As a child, scraping a knee seemed to have eternal consequences of pain. Later in life a much bigger blow may affect our lives for a decade. But as I look at three grandparents in their 90’s, from their perspective – World War II, The Great Depression, the Dust Bowl, recessions, 9/11, the deaths of many friends and loved ones and other great trials have all been endured. And yet they still stand, strengthened in their beliefs and by the love of scores of family members who are a direct result of the lives they have lived.

Any great trial will eventually be conquered – by Time. Our trial is to simply have the patience and humility to wait out the pain to be able to bask in the warmth and personal growth which eventually comes after the pain.

 

Should You Go to University?

I have a bachelors degree in Communications, Public Relations & Marketing. I’m also a “Certified Protection Professional” with the American Society for Industrial Security.

In and of themselves, these two certificates I have in my office do not open doors for me. What each did, however, is unlock critical thinking.

by Pete Ferguson

I also have a bookshelf full of great books – which also got me thinking outside of the box. And despite being in the security industry, I regularly read Fast Company, Inc, HR Manager, CIO, and ComputerWorld magazines and attend webinars and other learning opportunities not directly related to my field.

Barry Schwartz on LinkedIn writes:

In my view, higher education should be equipping students to answer these four questions:

  1. What is worth knowing?
  2. What is worth doing?
  3. What makes for a good human life?
  4. What are my responsibilities to other people?

College is not the only place in which answers to these questions can develop, but it is an important place. And siloed, specialized training in a discipline—any discipline—will answer none of them.

I’m grateful for all of my learning experiences. I would like to get a Master’s degree when Miles (my youngest, now 3) is settled in school. I do better in a structured environment and I liked attending classes and having debates with people not in my line of profession when I started a few years back. But with family, civic, work, travel and other things occupying my time, it wasn’t a good fit.

My father has a PhD and it has served him well. My mentor and career coach Dan Miller did everything required for a PhD except his dissertation when he decided he could spend a year writing a paper that four old men would critique and then it would sit in an archive at the library, or sell a few million dollars in books and seminars on “48 Days to the Work You Love.”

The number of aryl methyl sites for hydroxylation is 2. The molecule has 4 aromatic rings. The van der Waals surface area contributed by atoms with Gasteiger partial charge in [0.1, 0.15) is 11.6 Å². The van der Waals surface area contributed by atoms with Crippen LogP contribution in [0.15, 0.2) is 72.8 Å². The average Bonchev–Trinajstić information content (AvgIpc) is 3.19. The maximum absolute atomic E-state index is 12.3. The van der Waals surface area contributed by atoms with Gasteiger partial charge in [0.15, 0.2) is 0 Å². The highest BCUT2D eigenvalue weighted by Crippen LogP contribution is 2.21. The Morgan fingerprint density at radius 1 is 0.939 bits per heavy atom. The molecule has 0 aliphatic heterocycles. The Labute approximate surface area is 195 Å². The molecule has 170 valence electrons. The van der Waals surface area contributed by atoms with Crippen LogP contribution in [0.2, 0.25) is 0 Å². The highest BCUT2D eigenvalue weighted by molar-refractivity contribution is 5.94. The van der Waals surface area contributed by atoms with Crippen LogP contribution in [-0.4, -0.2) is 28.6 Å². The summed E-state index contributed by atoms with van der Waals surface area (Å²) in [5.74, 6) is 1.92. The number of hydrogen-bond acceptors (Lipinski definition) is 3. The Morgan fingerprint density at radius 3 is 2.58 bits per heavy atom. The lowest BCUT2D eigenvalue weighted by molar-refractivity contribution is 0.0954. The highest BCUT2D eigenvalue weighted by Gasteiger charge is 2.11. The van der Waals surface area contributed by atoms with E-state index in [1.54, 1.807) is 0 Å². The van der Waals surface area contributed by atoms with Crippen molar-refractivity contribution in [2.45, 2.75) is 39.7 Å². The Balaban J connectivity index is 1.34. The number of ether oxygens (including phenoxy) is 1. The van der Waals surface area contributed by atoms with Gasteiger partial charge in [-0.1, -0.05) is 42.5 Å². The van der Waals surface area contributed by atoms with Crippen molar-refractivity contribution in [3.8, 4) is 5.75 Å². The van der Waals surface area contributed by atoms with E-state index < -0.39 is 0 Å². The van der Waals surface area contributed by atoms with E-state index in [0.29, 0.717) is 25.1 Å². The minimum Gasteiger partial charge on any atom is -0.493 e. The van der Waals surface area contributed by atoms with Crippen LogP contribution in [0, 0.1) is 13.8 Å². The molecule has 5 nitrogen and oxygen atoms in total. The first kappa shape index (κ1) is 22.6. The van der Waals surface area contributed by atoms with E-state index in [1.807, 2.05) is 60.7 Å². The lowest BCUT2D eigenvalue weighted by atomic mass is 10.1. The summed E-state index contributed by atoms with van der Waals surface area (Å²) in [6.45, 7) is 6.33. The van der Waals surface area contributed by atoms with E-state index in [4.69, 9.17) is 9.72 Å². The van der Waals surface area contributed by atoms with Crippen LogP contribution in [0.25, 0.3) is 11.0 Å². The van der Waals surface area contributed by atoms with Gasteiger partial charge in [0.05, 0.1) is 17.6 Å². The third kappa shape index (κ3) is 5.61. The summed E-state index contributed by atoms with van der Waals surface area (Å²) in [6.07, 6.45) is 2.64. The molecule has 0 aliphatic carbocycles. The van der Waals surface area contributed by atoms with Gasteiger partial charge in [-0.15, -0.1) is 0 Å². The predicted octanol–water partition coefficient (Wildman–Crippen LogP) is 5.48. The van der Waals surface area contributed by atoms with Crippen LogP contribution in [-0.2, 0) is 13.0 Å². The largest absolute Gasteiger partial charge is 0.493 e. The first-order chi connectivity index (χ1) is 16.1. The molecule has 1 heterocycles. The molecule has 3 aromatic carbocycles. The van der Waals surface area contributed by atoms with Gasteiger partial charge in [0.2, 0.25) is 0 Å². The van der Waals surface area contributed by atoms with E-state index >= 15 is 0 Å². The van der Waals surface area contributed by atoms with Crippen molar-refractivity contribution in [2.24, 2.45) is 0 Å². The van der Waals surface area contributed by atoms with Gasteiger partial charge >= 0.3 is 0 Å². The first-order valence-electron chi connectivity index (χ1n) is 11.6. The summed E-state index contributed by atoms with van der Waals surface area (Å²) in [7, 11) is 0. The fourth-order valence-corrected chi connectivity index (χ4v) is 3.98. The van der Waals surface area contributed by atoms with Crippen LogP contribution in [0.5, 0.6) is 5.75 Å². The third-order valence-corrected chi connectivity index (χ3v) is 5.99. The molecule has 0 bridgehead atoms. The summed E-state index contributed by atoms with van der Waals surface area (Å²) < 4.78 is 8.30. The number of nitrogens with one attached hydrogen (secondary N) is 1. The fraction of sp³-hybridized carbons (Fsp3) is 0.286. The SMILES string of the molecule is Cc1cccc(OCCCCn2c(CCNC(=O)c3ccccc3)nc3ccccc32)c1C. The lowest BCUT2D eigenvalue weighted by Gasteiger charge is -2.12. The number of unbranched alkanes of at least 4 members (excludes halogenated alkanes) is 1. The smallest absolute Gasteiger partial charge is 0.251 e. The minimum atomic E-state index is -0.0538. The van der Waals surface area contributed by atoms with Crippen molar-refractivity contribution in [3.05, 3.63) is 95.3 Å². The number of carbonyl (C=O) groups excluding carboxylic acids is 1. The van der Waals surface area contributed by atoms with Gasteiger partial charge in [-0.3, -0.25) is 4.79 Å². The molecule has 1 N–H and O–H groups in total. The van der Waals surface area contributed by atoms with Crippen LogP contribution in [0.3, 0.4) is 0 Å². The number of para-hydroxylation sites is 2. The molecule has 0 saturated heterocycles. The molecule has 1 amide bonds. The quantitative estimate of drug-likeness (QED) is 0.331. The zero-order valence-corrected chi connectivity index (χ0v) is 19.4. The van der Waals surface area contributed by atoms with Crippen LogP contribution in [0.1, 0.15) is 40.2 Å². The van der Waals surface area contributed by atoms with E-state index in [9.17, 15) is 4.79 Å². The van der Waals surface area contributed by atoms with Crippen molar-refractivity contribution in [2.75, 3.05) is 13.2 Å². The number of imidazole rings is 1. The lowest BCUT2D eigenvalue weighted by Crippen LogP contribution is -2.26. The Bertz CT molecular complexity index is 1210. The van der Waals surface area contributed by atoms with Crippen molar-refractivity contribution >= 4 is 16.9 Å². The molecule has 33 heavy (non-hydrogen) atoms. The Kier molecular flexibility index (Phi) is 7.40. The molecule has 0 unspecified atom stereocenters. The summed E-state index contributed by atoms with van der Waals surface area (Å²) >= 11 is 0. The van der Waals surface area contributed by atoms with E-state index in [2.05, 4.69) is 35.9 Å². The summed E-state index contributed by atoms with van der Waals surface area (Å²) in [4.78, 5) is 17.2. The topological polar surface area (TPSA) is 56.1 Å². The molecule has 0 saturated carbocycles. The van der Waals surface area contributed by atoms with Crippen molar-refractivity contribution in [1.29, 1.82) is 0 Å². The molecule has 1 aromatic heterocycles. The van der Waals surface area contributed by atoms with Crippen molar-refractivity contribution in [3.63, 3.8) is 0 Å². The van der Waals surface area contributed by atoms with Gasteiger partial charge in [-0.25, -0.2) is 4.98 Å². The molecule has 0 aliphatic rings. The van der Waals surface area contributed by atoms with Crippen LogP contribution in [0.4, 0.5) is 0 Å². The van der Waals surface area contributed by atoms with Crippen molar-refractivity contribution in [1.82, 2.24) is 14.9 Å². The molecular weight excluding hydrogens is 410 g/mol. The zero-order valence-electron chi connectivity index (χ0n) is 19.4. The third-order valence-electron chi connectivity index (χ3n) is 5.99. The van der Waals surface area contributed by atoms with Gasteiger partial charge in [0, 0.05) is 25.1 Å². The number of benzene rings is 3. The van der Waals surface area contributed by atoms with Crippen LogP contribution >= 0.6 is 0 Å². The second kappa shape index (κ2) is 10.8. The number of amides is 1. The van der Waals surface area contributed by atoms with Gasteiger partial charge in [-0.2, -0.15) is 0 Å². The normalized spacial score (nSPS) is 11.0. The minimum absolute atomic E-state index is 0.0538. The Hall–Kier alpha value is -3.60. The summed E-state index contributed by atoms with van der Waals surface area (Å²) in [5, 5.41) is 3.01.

We had a mid-level position open last month – three PhDs applied. The salary I can offer would maybe pay for one semester of school. That blows my mind that someone would invest over $200k on a degree to make $50-60k a year. You may break even the day you die.

Whatever you do, always be learning – advice I received multiple times from good professors and my father – and have tried to apply.

Other great advice I received often is to always be writing. And having written over 240 blog entries here – and commented on countless others – I can attest that it has been very educational and helped me see new perspectives.

Finally, network! Not talking FaceBook here – LinkedIn is better – but make sure you are setting up lunch and coffee appointments to pick people’s brains.

I recently sat down with a very successful CEO and asked him what advice he has for someone my age to get more mentors. His answer – ask, and show value. He says many of his C-level executive friends and peers often talk about wanting to have a mentee, but seldom get asked. He recommends I select ten people and invite them to lunch on my expense. Be very specific on time requirements (and stick to what you commit to) and actively follow up on everything discussed.

What are you doing to continue your education?

Is Your Plate Too Full? Get a Bigger Plate

It can be as important to say “no” as it is to say “yes” when people are demanding your time – but sometimes you just need a new perspective – you need a larger plate.

by Pete Ferguson

A month or so ago I was talking to my boss about all we had going on and he introduced another item – to which I responded that our plate was already pretty full. In his usual calm fashion he recommended I “get a bigger plate.”

At first that felt a little overwhelming – but as it sunk in, I understood what he was saying. It was a coaching moment, it wasn’t a task master assignment. He was helping me see the bigger opportunities that would be available if we took on this new important responsibility.

There are times when too much is going on for us to be productive without stopping some things in order to start doing more important things.

And then there are times where our limited perspective sells us short of greater opportunity.

I don’t claim to have the answers – but I’ve found that surrounding myself with others who think differently and can add a fresh perspective is very helpful in evaluating what opportunities have the greatest potential and are worth pursuing – despite the fact that I may feel I’ve taken on a lot already.

I was looking for a previous post this morning about a new way of rock climbing – but couldn’t find it. Basically, the traditional rock climbers spent a lot of time on each hold, not moving forward until they felt very confident. Then along came a new way of thinking – you are only going to be on a good hold for a few seconds, concentrate instead on getting to the top.

A bird sitting on a tree is never afraid of the branch breaking because her trust is not on the branch but on it’s own wings.  Always believe in yourself!  ~(Anonymous – found on Neissa Springmann’s website)

In other words, instead of waiting for perfection to take action, climbers are scampering up difficult climbs quickly and enjoying the view from the top long before others make it there.

I witnessed this during our summer vacation to Zion’s National Park where we hired a guide and climbed. She very quickly crawled up the rock, attached our ropes and then rappelled down. Then we each took 2-3 times as long to get up – with ropes. Her experience gave her confidence that she could get to the top, so she was not slowed down by the process.

When we awaken from our preconceived ideas of what something should be, we can start enjoying what can be and get to work.

How big is your plate? Can you handle a larger one? What will you stop doing to start doing greater things?